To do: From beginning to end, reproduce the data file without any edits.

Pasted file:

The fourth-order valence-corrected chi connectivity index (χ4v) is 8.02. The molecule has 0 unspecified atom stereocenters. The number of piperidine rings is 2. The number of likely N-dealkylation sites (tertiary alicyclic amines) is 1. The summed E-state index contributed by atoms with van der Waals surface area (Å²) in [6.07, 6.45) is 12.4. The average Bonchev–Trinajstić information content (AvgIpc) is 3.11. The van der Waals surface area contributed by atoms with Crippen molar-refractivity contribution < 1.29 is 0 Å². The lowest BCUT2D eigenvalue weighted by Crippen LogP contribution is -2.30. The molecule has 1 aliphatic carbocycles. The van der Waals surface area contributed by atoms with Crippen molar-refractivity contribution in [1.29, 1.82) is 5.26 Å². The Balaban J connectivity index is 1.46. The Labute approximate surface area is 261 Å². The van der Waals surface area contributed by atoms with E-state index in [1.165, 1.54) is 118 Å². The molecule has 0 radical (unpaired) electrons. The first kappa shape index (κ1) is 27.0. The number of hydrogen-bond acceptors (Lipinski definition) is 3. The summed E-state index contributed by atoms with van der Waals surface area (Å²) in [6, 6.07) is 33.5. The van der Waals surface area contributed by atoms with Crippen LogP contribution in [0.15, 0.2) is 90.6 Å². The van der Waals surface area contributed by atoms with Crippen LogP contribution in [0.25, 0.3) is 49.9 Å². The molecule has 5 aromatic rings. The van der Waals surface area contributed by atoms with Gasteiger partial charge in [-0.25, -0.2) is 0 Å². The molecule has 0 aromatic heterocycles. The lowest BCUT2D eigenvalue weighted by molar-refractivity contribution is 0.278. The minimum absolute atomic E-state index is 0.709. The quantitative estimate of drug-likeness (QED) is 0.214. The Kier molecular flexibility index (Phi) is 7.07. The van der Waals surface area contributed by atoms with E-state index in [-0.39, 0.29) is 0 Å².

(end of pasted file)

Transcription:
The fourth-order valence-corrected chi connectivity index (χ4v) is 8.02. The molecule has 0 unspecified atom stereocenters. The number of piperidine rings is 2. The number of likely N-dealkylation sites (tertiary alicyclic amines) is 1. The summed E-state index contributed by atoms with van der Waals surface area (Å²) in [6.07, 6.45) is 12.4. The average Bonchev–Trinajstić information content (AvgIpc) is 3.11. The van der Waals surface area contributed by atoms with Crippen molar-refractivity contribution < 1.29 is 0 Å². The lowest BCUT2D eigenvalue weighted by Crippen LogP contribution is -2.30. The molecule has 1 aliphatic carbocycles. The van der Waals surface area contributed by atoms with Crippen molar-refractivity contribution in [1.29, 1.82) is 5.26 Å². The Balaban J connectivity index is 1.46. The Labute approximate surface area is 261 Å². The van der Waals surface area contributed by atoms with E-state index in [1.165, 1.54) is 118 Å². The molecule has 0 radical (unpaired) electrons. The first kappa shape index (κ1) is 27.0. The number of hydrogen-bond acceptors (Lipinski definition) is 3. The summed E-state index contributed by atoms with van der Waals surface area (Å²) in [6, 6.07) is 33.5. The van der Waals surface area contributed by atoms with Crippen LogP contribution in [0.15, 0.2) is 90.6 Å². The van der Waals surface area contributed by atoms with Crippen LogP contribution in [0.25, 0.3) is 49.9 Å². The molecule has 5 aromatic rings. The van der Waals surface area contributed by atoms with Gasteiger partial charge in [-0.25, -0.2) is 0 Å². The molecule has 0 aromatic heterocycles. The lowest BCUT2D eigenvalue weighted by molar-refractivity contribution is 0.278. The minimum absolute atomic E-state index is 0.709. The quantitative estimate of drug-likeness (QED) is 0.214. The Kier molecular flexibility index (Phi) is 7.07. The van der Waals surface area contributed by atoms with E-state index in [-0.39, 0.29) is 0 Å².